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Mountain communities stress the importance of biocultural heritage for global food security

Matt Wright
15 Feb 2019
Ahead of an intergovernmental forum on biodiversity and food security, the International Network of Mountain Indigenous Peoples has published a report highlighting the importance of biodiversity and indigenous knowledge for climate adaptation.

A new report from the International Network of Mountain Indigenous Peoples (INMIP) flags the growing impacts of climate change on mountain communities and the vital importance of indigenous stewardship for conserving and enhancing genetic resources for climate change adaptation.

The report has been published ahead of the 17th meeting of the Food and Agriculture Organisation's Commission on Genetic Resources for Food and Agriculture (CGRFA) in Rome from 18-22 February 2019. CGRFA works to conserve biodiversity and promote its role in supporting global food security and sustainable development. 

The new INMIP report documents a 2018 learning exchange that brought together indigenous people representing more than 50 mountain communities of South, Central and Southeast Asia, the Pacific, Latin America and Africa. 

The exchange took place in Kyrgyzstan, a centre of origin for walnuts, apples and apricots. It included a 'walking workshop' through Kyrgyzstan’s mountain ecosystems and exchanges with communities managing wild walnut forests, organic farmers, and nomadic pastoralists in the Suusamyr Valley. 

During the event community and non-governmental organisation representatives, scientists and donors shared traditional knowledge and science on climate change adaptation and the scaling-up of effective innovations that enhance biodiversity, ecosystem integrity and cultural resilience. 

Mountain communities have domesticated many of today’s food crops and play a critical role in nurturing evolving and co-evolving crop populations, ensuring gene flows between resilient crop wild relatives and on-farm varieties for high nutritional and resilience value. 

Their continued stewardship of these vital genetic resources is facing unprecedented threats as farming systems become more uniform, land and natural resource rights are infringed and young people migrate to urban areas.

Climate change is expected to put an added strain on food production: increasingly, extreme and unpredictable weather is impacting the crops of mountain smallholder farmers.

Learning exchange participants discussed strategies for conserving genetic resources and reviving traditional crops that are often climate resilient, as well as supporting community-based resource management for climate adaptation.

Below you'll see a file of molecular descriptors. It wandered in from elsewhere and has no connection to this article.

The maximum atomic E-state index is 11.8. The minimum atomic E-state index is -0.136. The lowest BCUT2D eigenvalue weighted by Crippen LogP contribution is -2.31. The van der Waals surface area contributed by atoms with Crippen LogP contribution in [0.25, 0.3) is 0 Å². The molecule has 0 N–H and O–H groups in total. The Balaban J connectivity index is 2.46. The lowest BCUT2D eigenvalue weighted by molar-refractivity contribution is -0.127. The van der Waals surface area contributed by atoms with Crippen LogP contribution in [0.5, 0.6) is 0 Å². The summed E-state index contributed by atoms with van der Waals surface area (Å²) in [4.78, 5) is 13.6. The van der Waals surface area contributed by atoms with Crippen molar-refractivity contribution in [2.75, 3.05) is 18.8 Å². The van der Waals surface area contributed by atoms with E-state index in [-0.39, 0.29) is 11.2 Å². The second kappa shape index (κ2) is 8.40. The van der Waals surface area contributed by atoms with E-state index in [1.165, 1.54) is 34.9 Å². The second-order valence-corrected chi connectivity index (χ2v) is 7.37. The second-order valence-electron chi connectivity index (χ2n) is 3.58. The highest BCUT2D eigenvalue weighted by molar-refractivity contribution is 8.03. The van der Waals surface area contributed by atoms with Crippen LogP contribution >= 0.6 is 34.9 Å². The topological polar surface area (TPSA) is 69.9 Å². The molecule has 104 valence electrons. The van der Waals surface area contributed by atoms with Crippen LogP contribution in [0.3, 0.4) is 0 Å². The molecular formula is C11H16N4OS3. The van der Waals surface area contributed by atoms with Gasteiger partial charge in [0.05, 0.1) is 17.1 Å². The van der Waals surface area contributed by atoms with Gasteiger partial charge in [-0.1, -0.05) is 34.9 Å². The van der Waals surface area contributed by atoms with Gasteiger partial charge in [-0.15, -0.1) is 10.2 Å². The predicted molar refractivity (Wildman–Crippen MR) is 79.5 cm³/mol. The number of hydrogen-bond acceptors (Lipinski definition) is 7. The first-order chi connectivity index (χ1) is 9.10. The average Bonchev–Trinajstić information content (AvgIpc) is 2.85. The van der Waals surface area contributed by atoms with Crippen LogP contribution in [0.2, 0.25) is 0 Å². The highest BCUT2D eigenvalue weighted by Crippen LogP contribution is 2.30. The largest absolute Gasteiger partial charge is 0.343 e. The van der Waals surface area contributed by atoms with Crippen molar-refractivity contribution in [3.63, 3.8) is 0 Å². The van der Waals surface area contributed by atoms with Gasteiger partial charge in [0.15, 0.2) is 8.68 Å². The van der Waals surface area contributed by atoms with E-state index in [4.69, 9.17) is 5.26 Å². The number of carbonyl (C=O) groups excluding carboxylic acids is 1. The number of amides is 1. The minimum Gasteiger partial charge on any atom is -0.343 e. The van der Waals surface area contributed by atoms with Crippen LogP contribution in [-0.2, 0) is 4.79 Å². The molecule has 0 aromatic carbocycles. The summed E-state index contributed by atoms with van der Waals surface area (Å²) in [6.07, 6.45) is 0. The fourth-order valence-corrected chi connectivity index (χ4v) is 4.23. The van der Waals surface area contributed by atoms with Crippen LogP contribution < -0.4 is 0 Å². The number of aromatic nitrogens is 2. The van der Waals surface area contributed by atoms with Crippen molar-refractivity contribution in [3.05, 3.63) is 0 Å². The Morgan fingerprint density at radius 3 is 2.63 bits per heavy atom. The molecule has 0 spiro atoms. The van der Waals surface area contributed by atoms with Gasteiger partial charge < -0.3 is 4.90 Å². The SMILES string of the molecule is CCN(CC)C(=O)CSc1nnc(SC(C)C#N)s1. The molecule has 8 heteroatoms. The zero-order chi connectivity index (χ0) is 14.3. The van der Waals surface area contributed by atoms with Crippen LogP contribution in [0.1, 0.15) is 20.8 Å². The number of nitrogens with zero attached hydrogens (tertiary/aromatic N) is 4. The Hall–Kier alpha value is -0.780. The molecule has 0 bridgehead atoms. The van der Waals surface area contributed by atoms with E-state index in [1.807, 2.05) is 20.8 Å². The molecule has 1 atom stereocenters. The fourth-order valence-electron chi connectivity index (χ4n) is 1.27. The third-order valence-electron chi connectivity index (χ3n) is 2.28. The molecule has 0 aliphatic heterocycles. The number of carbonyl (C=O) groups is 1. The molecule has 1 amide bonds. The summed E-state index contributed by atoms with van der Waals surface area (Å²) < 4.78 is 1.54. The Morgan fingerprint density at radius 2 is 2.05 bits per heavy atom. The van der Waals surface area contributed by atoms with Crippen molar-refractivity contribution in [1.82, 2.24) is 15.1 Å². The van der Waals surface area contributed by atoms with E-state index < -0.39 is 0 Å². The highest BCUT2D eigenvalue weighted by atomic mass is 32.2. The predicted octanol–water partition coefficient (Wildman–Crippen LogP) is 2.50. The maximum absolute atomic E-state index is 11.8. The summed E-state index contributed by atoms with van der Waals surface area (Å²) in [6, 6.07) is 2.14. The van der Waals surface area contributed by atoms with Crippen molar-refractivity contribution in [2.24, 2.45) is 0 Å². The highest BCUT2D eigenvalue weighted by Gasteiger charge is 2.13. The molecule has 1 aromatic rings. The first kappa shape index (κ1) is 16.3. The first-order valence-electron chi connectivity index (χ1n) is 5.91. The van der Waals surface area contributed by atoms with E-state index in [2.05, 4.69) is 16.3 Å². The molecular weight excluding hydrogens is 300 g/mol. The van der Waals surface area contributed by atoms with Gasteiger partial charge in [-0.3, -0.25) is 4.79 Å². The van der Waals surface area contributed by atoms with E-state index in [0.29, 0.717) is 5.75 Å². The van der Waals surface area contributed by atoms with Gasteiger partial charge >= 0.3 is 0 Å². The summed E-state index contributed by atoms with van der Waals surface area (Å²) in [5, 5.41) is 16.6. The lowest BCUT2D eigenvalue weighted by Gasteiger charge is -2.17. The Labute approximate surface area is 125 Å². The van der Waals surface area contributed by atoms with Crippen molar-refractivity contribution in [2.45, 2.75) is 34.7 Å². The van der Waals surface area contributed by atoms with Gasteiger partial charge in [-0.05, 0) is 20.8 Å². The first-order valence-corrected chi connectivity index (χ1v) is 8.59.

Participants on the International Network of Mountain Indigenous Peoples gather during the walking workshop in Suusamyr pasture, Kyrgyzstan (Photo: Alan Zulch)

INMIP communities are establishing biocultural heritage territories in a number of countries to sustain the interlinked traditional knowledge, biodiversity, landscapes, cultural and spiritual values and customary laws of indigenous peoples. These include Peru’s Potato Park, an Apple Park and Wheat Park in Tajikistan; a millet ‘ark’ in Taiwan; and biocultural heritage territories in the Eastern Himalayas in India and Yunnan, China.  

The Kyrgyzstan workshop culminated in the Suusamyr Declaration, which emphasises the importance of indigenous wisdom for living in harmony with nature, and calls on parties to the Paris Agreement to support the efforts of indigenous farmers to protect biocultural landscapes.

The FAO Commission on Genetic Resources is the only permanent forum for governments to discuss and negotiate matters specifically relevant to biological diversity for food and agriculture.

This month’s meeting will discuss the role of genetic resources in food security, nutrition, the Sustainable Development Goals (SDGs) and climate change mitigation and adaptation. It is expected to launch the report on the State of the World’s Biodiversity for Food and Agriculture and discuss proposals for a related Global Action Plan.

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